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Picture of Art, Politics and Society in Britain (1880-1914)

Art, Politics and Society in Britain (1880-1914)

Aspects of Modernity and Modernism

Editor(s): Trevor Harris
Contributors: Stephanie Prevost, Arnand Page, Stephanie Prevost, Arnand Page, Constance Bantman, David Cottington, Iasbelle Cases,

Book Description

The oldest word in politics is “new”. The oldest word in the writing of history may well be “modern”: it is, without doubt, one of the most overworked adjectives in the English language. But the indeterminacy is perhaps just another way of saying that the difficulties raised are of a kind which simply will not go away… This collection of eight essays on aspects of modernity and modernism takes up the challenge of examining the complex, but fascinating convergence of aesthetics, politics and a quasi-spiritual dimension which is perhaps typical of British modernist thinking about modernity. This may have produced figures whom we now dismiss as eccentrics or “aesthetes”, it none the less produced figures whom many still think of as in some sense embodying the national identity: what, after all, could be more “English” than a William Morris wallpaper design? Rather than towards socialism in any of its “scientific” guises, what the British modernist approach to modernity may have been pushing at was yet another mutation of liberalism: a libertarian-humanitarian hybrid in which indigenous radical and Evangelical legacies keep scientific socialism in check, where fellowship and domesticity edge out a larger-scale, more abstract “fraternity”, and where citoyenneté or civisme give way to what George Orwell was later to define simply as “decency”.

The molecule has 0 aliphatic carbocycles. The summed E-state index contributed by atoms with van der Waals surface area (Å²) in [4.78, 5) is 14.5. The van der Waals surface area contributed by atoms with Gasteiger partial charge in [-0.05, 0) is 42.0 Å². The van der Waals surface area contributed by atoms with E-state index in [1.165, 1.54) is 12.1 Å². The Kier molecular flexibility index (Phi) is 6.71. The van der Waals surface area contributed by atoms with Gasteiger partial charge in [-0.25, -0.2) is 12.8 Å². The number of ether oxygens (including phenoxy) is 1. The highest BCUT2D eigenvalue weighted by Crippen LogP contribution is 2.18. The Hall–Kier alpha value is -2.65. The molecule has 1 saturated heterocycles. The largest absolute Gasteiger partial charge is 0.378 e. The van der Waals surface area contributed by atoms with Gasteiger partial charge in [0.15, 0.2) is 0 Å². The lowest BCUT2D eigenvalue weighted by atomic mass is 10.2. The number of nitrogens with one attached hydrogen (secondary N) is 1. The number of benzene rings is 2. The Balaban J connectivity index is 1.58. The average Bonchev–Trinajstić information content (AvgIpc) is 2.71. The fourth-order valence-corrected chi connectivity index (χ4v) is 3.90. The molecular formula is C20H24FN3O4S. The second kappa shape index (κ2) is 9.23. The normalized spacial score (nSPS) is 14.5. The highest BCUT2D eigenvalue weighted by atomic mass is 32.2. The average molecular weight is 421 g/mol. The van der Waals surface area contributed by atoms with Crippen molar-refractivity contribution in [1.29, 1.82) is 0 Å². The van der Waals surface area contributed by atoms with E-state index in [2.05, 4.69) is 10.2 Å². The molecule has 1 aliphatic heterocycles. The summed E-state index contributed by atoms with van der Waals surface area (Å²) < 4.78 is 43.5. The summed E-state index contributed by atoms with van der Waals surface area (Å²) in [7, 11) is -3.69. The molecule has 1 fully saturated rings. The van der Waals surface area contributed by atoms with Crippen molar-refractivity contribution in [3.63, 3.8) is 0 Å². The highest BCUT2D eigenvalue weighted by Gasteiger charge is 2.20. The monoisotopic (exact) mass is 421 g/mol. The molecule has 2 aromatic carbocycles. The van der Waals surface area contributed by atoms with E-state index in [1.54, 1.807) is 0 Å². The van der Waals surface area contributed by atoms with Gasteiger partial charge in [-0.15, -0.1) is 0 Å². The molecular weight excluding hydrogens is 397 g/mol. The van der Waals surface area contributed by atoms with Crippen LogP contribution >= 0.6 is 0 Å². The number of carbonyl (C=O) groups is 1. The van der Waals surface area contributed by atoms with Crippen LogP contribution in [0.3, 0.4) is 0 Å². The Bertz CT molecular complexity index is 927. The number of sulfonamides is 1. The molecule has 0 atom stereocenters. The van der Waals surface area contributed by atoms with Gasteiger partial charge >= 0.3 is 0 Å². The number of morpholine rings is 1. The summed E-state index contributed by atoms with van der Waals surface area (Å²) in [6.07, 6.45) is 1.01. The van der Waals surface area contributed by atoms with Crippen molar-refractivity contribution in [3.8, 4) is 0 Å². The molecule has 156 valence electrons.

Hardback

ISBN-13: 978-1-4438-1364-8
ISBN-10: 1-4438-1364-8
Date of Publication: 01/11/2009
Pages / Size: 155 / A5
Price: £34.99
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Biography

Trevor Harris is Professor of British Civilisation in the Department of English Studies at the Université François-Rabelais, Tours, France. He has worked extensively on the intellectual history of Britain in the nineteenth and twentieth centuries, and on British foreign policy. His most recent book is Une Certaine idée de l’Angleterre in the collection “L’Histoire au présent” (Paris: Armand Colin, 2006).